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Your Top 3 Questions Regarding Surgery at HSS

Am I going to be asleep for my surgery?

You will probably receive intravenous sedation for your surgery at HSS, which you will experience as sleep. Although most of the joint-related surgical procedures at HSS are performed using "regional" anesthesia techniques (epidural, spinal, or "nerve blocks"), the vast majority of patients also receive intravenous sedation during their surgery (often similar to the sedation you would get for a colonoscopy procedure.) Patients find that the combination of regional anesthesia and intravenous sedation provides a safe, comfortable anesthetic experience that also has unique advantages (lower infection rates, less post-operative nausea and vomiting, better pain control, and reduction in post-operative complications such as blood clots.)

I don't want to be nauseated or throw up!

We try to do everything we can to reduce your risk of post-operative nausea and vomiting. Most joint-related surgical procedures at HSS are performed with "regional" anesthesia techniques (epidural, spinal, or "nerve blocks") in combination with intravenous sedation (to provide "sleep"). Regional anesthesia combined with intravenous sedation is much less likely to cause nausea and vomiting after surgery compared to general anesthesia. In addition, we routinely give anti-nausea medications as part of your anesthetic to lower your risk of post-operative nausea and vomiting. If you have concerns about nausea and vomiting, please discuss them with your anesthesiologist when you meet him/her on the day of your surgery.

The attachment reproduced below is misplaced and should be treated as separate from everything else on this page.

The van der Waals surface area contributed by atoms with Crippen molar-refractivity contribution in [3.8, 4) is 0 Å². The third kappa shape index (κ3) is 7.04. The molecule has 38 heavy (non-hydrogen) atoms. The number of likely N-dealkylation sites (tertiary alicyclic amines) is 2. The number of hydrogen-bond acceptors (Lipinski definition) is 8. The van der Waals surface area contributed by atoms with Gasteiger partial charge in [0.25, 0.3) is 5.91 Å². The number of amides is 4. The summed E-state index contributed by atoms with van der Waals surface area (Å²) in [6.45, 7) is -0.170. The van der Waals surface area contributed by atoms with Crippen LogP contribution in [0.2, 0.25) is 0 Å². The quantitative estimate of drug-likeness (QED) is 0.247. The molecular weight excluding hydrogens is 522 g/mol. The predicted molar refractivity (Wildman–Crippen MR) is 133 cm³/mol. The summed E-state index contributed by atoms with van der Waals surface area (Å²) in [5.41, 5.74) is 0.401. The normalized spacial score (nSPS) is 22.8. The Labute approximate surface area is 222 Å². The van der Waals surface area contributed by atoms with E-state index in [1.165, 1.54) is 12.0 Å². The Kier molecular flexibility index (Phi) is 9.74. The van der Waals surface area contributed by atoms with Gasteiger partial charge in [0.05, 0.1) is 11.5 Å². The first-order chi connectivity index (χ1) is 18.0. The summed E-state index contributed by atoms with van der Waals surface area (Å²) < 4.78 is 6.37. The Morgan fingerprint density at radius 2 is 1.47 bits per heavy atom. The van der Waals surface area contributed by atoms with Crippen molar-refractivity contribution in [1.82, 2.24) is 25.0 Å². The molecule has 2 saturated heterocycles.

I'm afraid I will be in a lot of pain after my surgery...

Keeping you comfortable and safe are two of our most important goals for your anesthesia care. Orthopedic procedures can cause significant postoperative pain, but at HSS we do everything we can to keep you comfortable after your surgery. From an anesthesia perspective, we usually use "regional" anesthesia techniques for most joint-related surgery combined with the latest post-operative pain control methods. You are closely monitored by physicians, nurses, and other medical staff throughout your stay. If you are staying in the hospital after your surgery, your pain control will often be co-ordinated for you by the Anesthesiology-run Acute Pain Service. The Acute Pain Service is active 24 hours a day, 7 days a week. Complex pain situations are managed in co-ordination with the Musculoskeletal and Interventional Pain Management Service or Recuperative Pain Service. Reducing your postoperative pain is very important, and we have very effective strategies at HSS to keep you comfortable.

More Frequently Asked Questions

Your Surgery at HSS: What To Expect

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